Wary serenity in Berlin mosques

January 4, 2007 by · 1 Comment 

Submitted to TMO by independent journalist Frank Payne

Bombings in Madrid and London, riots in Paris. At issue are geopolitics, class and ethnicity. In Germany, it is not terror attacks but alleged plots, police raids, and continuing suspicion. For young Muslims in Berlin, the response to such scrutiny is to be at once welcoming but hyper-vigilant of outsiders.

Neukölln

Scattered groups of Muslim men and women make their way toward Nür Mosque, their faces aglow in the orange light of the setting sun. I watch them through the window of a coffee shop, where American hip hop and R&B music are the soundtrack to an afternoon’s end. The friendly owner of the place is Nayaf, a Palestinian in his mid-thirties who jokes with customers in Arabic, Turkish, German, and English.

This is Neukölln, a working-class neighborhood in Southeast Berlin, populated by Turkish and Arab immigrants sometimes down to the third generation. Finished with my coffee, I too make way toward the mosque. The exterior of Nür Mosque is painted a clean white but like nearly all places of worship for Muslims in Germany is otherwise nondescript. The interior, however, fits the classic image of a mosque: a light green, ornate oriental rug covering the entire floor and wide pillars supporting the roof and walls. There is a store, a small library, and an upstairs kitchen and eatery where one finds traditional foods like baklava and falafel.

In the mosque’s washroom, the lights are off, but rays from a single large window illuminate the room and balance calm shadows. Cool water flows from a row of aluminum faucets while Zaher, a North African, demonstrates the Muslim purification ritual to me. I mimic his motions as he bathes his hands, arms, face, insides of his nose, and feet. Curious onlookers, also washing, ask Zaher about me with friendly smiles.

I take a seat on the floor among dozens of young men, or brothers, as the mosque fills up. All but a few appear to be under the age of 30. The majority appear to be in their teens. Each wears his own style of dress: traditional robes, shirts pressed and tucked, leather jackets, or sports jerseys hanging over baggy jeans a la hip hop style. Flowing beards and shaven heads mix with gelled, slicked-back and spiked hair.

What the individuals of such a varied group have in common, though, is a commitment to their faith, and at this moment, absolute attention to the words of the imam, Abdul-Adhim or Abu Abderrahman. This bond, so communal that exterior differences become seemingly null and void; shows one of the central beauties of Islam, and what some non-Muslims may fear so much about the religion. These are all obviously very different men. Yet, inside these walls, within the context of Islam, they are not disparate individuals. They seem to be indisputably one.

Today Abu Abderrahman, a small, Tunisian-born man between thirty-two and thirty-eight years of age, is speaking about the corruption of Muslim youth. In German, he sermons into a microphone from his own seated position at the front of the congregation. An animated speaker, Abu Abderrahman waves his hands and punctuates every sentence with a wide, jolly grin. His jokes often elicit laughs from the crowd.

I tightly frame the face of a bearded young man in the viewfinder of my camera. My finger on the shutter button, he turns and makes eye contact with me through the lens. In the exact same instant, the imam shouted in a sharp voice over the microphone “halo, no photograph in here!” Dozens of heads turn and hundreds of eyes focus in my direction. Abu Abderrahman is shaking his head in disapproval. I nod and quickly stow the camera away.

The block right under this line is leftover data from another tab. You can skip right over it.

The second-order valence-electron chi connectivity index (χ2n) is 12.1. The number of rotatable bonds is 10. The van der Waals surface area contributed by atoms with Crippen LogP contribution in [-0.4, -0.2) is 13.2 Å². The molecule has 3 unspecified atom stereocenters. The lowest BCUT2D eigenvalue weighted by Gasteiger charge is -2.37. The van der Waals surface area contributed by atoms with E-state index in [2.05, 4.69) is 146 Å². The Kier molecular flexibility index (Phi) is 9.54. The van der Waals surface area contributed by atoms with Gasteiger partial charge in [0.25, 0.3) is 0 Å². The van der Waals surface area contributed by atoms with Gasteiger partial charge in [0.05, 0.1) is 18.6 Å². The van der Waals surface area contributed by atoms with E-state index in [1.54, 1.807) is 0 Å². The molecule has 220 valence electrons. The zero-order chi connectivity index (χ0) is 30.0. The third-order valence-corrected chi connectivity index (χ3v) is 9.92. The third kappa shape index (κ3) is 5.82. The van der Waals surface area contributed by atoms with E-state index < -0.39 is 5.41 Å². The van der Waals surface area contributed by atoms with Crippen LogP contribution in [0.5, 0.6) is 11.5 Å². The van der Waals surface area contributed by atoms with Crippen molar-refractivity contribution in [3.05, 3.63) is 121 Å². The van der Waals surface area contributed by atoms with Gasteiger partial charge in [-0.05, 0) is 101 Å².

During a break in the service, several clerics dressed in white robes approach me one by one. With warm smiles, each says hello and offers a handshake. One man, a native German with chestnut-colored hair and full beard sits down. “There is no danger”, he insists. He talks on, asking questions about the U.S. and proudly admits that he was once a break dancer.

There has only been a misunderstanding. I had taken the imam’s invitation to Nür Mosque as approval to take also photographs. But approval from officials even higher than the imam were necessary in order to do so. “Kein problem”, or “no big deal”, Abu Abderraham insists.

Wedding

It is Easter Monday, and I am meeting the English-speaking Amr at Osloer Strasse U-bahn station for a youth prayer group in the predominantly Arab and South Asian neighborhood known as Wedding. Walking together, Amr tells me the story of Bilal, the namesake of the mosque that we are about to enter. Bilal, an Assyrian slave, converted to Islam then refused to repent even under torture. Moved by his devotion, another follower of the Prophet Muhammad (s) purchased Bilal’s freedom. “Racism existed hundreds of years ago too”, Amr says, but the Prophet Muhammad (s) preached that all men should be accepted into the faith.

In Bilal Mosque, I sit shoulder to shoulder, knee to knee, within a circle of twenty men and boys. Amr consults with a leader of the prayer group about my presence and taking my photographs. A small man, with a light beard and gentle voice, he turns and responds in perfect English “let’s see, maybe after (the service), because I know that some brothers will have a problem with this.”

This evenings prayers and discussion is being led by another lightly bearded, married but altogether youthful looking man. Like the imam of Nür Mosque, he has notable abilities as a speaker. He makes eye contact around the circle and punctuates statements with a smile, as if to ask “You understand, yes? You do believe, right?”

After the service I snack on potato chips and soda, chatting with a couple of brothers on either side of me. Amr then calls me over to the main room to sit down on the carpet with him and two others. Their decision is no to photographs. They are seriously worried about negative media attention, specifically about alleged links between German mosques and terrorist activity. One of them mentions that state subsidies for the youth programs are at risk. Likewise, some well-meaning parents might keep their children from attending the mosque if they got the impression that extremism was being taught.